In case you moved into a cave as a precautionary measure on November 8, former reality star and angry tangerine Donald Trump was elected Preseident of the United States of America last month.
Of course, the deal has yet to be sealed, but the electoral college vote that will ensure the Donald's ascendancy to the highest office in the land is all but a formality.
Or is it?
If you're like us, everything you learned in sixth grade civics class has been replaced by fun facts about the Kim Kardashian sex tape during your previous eight years of political complacency.
So a quick refresher might be in order:
Presidential elections aren't decided by the popular vote, but by the Electoral College - a group of pledged delegates who are selected by the popular vote.
As far as anyone can tell, the reason for this is that the Founding Fathers were pissed at the world because they were born into an era in which powdered wigs and knee-high socks were en vogue, and they therefore decided to take their revenge on the future with a needlessly complex democratic process.
Anyway, making matters even more f--ked up is the fact that electors are not legally bound to vote the way their state decided, which is all the more reason that your vote counts about as much as that time you had a threesome in a dream.
Obviously, the system is insane and in desperate need of a top-to-bottom overhaul, but the good news is that in this case, it offers a sliver of hope that we might not have to spend the next four years praying that the Orange Prophet of Doom doesn't tweet a declaration of nuclear war with China.
One elector has already stepped down in order to avoid casting a vote for Trump, and now Christopher Suprun, a Texas elector, paramedic, and first responder to the Pentagon on 9/11 is taking even more of a hard-line stance against the least-qualified commander-in-chief in US history.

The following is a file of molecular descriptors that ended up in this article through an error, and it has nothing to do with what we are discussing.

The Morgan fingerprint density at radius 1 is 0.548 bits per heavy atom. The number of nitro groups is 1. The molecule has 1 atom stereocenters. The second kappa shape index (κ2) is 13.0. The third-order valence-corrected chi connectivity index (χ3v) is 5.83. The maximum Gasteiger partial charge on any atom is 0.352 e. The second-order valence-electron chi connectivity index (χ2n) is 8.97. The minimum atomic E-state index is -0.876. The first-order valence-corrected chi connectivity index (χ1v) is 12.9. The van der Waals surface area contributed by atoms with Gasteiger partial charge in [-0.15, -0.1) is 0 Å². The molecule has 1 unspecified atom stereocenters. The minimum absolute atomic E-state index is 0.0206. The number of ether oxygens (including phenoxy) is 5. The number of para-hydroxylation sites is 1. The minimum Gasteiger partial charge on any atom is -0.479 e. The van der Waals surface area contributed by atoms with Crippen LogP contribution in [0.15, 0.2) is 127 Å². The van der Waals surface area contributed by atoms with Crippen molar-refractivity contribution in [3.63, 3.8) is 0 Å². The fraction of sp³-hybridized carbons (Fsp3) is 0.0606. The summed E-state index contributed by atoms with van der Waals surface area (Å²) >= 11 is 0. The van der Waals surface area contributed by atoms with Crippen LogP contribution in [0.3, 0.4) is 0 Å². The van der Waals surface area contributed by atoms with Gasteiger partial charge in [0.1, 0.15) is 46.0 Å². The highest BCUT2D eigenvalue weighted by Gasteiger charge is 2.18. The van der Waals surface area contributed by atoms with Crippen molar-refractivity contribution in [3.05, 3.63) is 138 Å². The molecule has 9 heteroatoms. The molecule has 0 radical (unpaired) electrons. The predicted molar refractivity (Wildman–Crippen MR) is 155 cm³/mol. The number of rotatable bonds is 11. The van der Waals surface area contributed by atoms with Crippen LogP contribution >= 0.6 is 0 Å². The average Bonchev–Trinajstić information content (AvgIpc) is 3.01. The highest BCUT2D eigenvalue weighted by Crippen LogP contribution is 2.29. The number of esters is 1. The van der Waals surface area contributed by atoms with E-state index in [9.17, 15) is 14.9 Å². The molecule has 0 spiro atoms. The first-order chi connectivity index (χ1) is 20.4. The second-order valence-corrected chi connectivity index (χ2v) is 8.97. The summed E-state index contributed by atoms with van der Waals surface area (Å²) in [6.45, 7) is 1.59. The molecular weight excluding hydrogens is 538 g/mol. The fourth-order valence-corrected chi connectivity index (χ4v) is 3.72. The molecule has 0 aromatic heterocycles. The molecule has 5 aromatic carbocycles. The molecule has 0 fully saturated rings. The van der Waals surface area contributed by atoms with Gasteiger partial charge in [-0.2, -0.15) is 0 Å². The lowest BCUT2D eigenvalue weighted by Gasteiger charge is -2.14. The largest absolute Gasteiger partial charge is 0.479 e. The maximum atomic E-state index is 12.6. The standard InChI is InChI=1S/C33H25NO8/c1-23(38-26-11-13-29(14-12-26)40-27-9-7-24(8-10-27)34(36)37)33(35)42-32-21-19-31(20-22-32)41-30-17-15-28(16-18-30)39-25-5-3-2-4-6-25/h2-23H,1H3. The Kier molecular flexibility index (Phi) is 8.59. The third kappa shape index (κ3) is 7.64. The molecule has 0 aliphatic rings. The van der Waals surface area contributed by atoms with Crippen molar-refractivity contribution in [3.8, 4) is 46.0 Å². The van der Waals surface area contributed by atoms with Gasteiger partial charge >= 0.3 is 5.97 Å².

In an op-ed piece published by The New York Times this week, Suprun stated that he will not cast a vote for Trump on December 19, claiming that the real estate mogul and political neophyte “shows daily he is not qualified for office.”
“Mr. Trump,” Suprun wrote, “lacks the foreign policy experience and demeanor needed to be commander in chief ... Mr. Trump urged violence against protesters at his rallies during the campaign. He speaks of retribution against his critics.”
Suprun pointed out that the Federalist Papers argue that it is the job of the Electoral College to ensure that candidates are “qualified, not engaged in demagogy, and independent from foreign influence.”
He called upon his fellow electors to "do their job" and rally around an “honorable and qualified” candidate, such as Ohio Governor John Kasich.
Obviously, Suprun is waging a quixotic battle with little chance of success, but his assessment of the duties of the electors is absolutely accurate, and if even a handful of his colleagues follow his lead, it may help send the message to the rest of the world that many, many Americans share their concerns about a Trump presidency.